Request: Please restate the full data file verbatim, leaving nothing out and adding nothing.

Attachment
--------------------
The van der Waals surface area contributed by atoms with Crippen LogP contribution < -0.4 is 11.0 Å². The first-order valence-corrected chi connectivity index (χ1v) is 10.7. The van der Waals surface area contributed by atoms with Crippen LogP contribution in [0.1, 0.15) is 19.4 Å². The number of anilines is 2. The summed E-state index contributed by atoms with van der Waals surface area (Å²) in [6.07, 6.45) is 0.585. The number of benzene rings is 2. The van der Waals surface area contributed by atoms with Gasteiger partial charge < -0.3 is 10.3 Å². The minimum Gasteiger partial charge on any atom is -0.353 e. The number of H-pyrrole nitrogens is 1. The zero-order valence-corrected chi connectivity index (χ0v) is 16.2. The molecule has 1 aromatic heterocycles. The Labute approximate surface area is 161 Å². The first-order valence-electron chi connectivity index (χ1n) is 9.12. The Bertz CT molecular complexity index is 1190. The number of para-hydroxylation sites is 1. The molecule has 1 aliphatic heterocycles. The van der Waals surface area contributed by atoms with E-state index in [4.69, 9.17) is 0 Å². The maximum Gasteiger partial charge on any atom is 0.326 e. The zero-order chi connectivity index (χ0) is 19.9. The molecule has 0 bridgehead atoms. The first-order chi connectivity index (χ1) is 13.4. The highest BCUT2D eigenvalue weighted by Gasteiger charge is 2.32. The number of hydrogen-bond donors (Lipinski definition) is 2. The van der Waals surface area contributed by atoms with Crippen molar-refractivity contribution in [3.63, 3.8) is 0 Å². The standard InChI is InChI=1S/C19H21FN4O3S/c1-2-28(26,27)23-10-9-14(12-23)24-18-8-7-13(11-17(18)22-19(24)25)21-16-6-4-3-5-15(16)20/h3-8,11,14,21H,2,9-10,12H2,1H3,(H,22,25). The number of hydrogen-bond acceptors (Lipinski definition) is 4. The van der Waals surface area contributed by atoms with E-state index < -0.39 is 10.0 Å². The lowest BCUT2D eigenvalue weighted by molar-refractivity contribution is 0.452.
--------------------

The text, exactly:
The van der Waals surface area contributed by atoms with Crippen LogP contribution < -0.4 is 11.0 Å². The first-order valence-corrected chi connectivity index (χ1v) is 10.7. The van der Waals surface area contributed by atoms with Crippen LogP contribution in [0.1, 0.15) is 19.4 Å². The number of anilines is 2. The summed E-state index contributed by atoms with van der Waals surface area (Å²) in [6.07, 6.45) is 0.585. The number of benzene rings is 2. The van der Waals surface area contributed by atoms with Gasteiger partial charge < -0.3 is 10.3 Å². The minimum Gasteiger partial charge on any atom is -0.353 e. The number of H-pyrrole nitrogens is 1. The zero-order valence-corrected chi connectivity index (χ0v) is 16.2. The molecule has 1 aromatic heterocycles. The Labute approximate surface area is 161 Å². The first-order valence-electron chi connectivity index (χ1n) is 9.12. The Bertz CT molecular complexity index is 1190. The number of para-hydroxylation sites is 1. The molecule has 1 aliphatic heterocycles. The van der Waals surface area contributed by atoms with E-state index in [4.69, 9.17) is 0 Å². The maximum Gasteiger partial charge on any atom is 0.326 e. The zero-order chi connectivity index (χ0) is 19.9. The molecule has 0 bridgehead atoms. The first-order chi connectivity index (χ1) is 13.4. The highest BCUT2D eigenvalue weighted by Gasteiger charge is 2.32. The number of hydrogen-bond donors (Lipinski definition) is 2. The van der Waals surface area contributed by atoms with Crippen molar-refractivity contribution in [3.63, 3.8) is 0 Å². The standard InChI is InChI=1S/C19H21FN4O3S/c1-2-28(26,27)23-10-9-14(12-23)24-18-8-7-13(11-17(18)22-19(24)25)21-16-6-4-3-5-15(16)20/h3-8,11,14,21H,2,9-10,12H2,1H3,(H,22,25). The number of hydrogen-bond acceptors (Lipinski definition) is 4. The van der Waals surface area contributed by atoms with E-state index < -0.39 is 10.0 Å². The lowest BCUT2D eigenvalue weighted by molar-refractivity contribution is 0.452.